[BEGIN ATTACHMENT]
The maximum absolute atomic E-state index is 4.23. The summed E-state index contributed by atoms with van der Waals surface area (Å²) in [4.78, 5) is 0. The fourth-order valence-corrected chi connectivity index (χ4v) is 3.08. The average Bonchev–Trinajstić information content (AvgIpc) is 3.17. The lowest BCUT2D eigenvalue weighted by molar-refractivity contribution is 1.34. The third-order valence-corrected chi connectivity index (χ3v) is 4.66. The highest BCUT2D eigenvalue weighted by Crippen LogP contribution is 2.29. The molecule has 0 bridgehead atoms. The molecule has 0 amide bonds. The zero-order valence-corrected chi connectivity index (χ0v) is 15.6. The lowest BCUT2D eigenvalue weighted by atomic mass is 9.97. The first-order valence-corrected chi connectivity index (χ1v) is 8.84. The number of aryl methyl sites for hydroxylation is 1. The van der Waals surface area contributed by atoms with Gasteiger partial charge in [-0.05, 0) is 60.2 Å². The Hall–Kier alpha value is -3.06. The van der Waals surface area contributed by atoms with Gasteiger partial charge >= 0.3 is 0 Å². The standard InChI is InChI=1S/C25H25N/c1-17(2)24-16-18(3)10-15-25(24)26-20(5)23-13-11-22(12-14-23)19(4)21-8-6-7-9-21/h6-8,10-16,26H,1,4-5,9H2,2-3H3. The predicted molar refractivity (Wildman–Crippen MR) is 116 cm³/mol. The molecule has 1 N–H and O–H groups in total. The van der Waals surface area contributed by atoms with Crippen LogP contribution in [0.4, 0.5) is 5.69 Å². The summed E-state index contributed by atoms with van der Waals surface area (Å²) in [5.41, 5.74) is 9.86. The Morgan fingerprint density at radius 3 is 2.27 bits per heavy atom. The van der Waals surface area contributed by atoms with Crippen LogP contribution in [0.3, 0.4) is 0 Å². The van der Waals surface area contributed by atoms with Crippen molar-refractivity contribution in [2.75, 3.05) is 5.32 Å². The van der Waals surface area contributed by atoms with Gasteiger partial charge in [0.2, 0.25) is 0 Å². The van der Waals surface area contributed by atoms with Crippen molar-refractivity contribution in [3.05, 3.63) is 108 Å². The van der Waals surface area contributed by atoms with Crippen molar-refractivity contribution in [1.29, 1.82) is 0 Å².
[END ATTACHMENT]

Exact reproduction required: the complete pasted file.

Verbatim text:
The maximum absolute atomic E-state index is 4.23. The summed E-state index contributed by atoms with van der Waals surface area (Å²) in [4.78, 5) is 0. The fourth-order valence-corrected chi connectivity index (χ4v) is 3.08. The average Bonchev–Trinajstić information content (AvgIpc) is 3.17. The lowest BCUT2D eigenvalue weighted by molar-refractivity contribution is 1.34. The third-order valence-corrected chi connectivity index (χ3v) is 4.66. The highest BCUT2D eigenvalue weighted by Crippen LogP contribution is 2.29. The molecule has 0 bridgehead atoms. The molecule has 0 amide bonds. The zero-order valence-corrected chi connectivity index (χ0v) is 15.6. The lowest BCUT2D eigenvalue weighted by atomic mass is 9.97. The first-order valence-corrected chi connectivity index (χ1v) is 8.84. The number of aryl methyl sites for hydroxylation is 1. The van der Waals surface area contributed by atoms with Gasteiger partial charge in [-0.05, 0) is 60.2 Å². The Hall–Kier alpha value is -3.06. The van der Waals surface area contributed by atoms with Gasteiger partial charge >= 0.3 is 0 Å². The standard InChI is InChI=1S/C25H25N/c1-17(2)24-16-18(3)10-15-25(24)26-20(5)23-13-11-22(12-14-23)19(4)21-8-6-7-9-21/h6-8,10-16,26H,1,4-5,9H2,2-3H3. The predicted molar refractivity (Wildman–Crippen MR) is 116 cm³/mol. The molecule has 1 N–H and O–H groups in total. The van der Waals surface area contributed by atoms with Crippen LogP contribution in [0.4, 0.5) is 5.69 Å². The summed E-state index contributed by atoms with van der Waals surface area (Å²) in [5.41, 5.74) is 9.86. The Morgan fingerprint density at radius 3 is 2.27 bits per heavy atom. The van der Waals surface area contributed by atoms with Crippen LogP contribution in [0.3, 0.4) is 0 Å². The van der Waals surface area contributed by atoms with Crippen molar-refractivity contribution in [2.75, 3.05) is 5.32 Å². The van der Waals surface area contributed by atoms with Gasteiger partial charge in [0.2, 0.25) is 0 Å². The van der Waals surface area contributed by atoms with Crippen molar-refractivity contribution in [3.05, 3.63) is 108 Å². The van der Waals surface area contributed by atoms with Crippen molar-refractivity contribution in [1.29, 1.82) is 0 Å².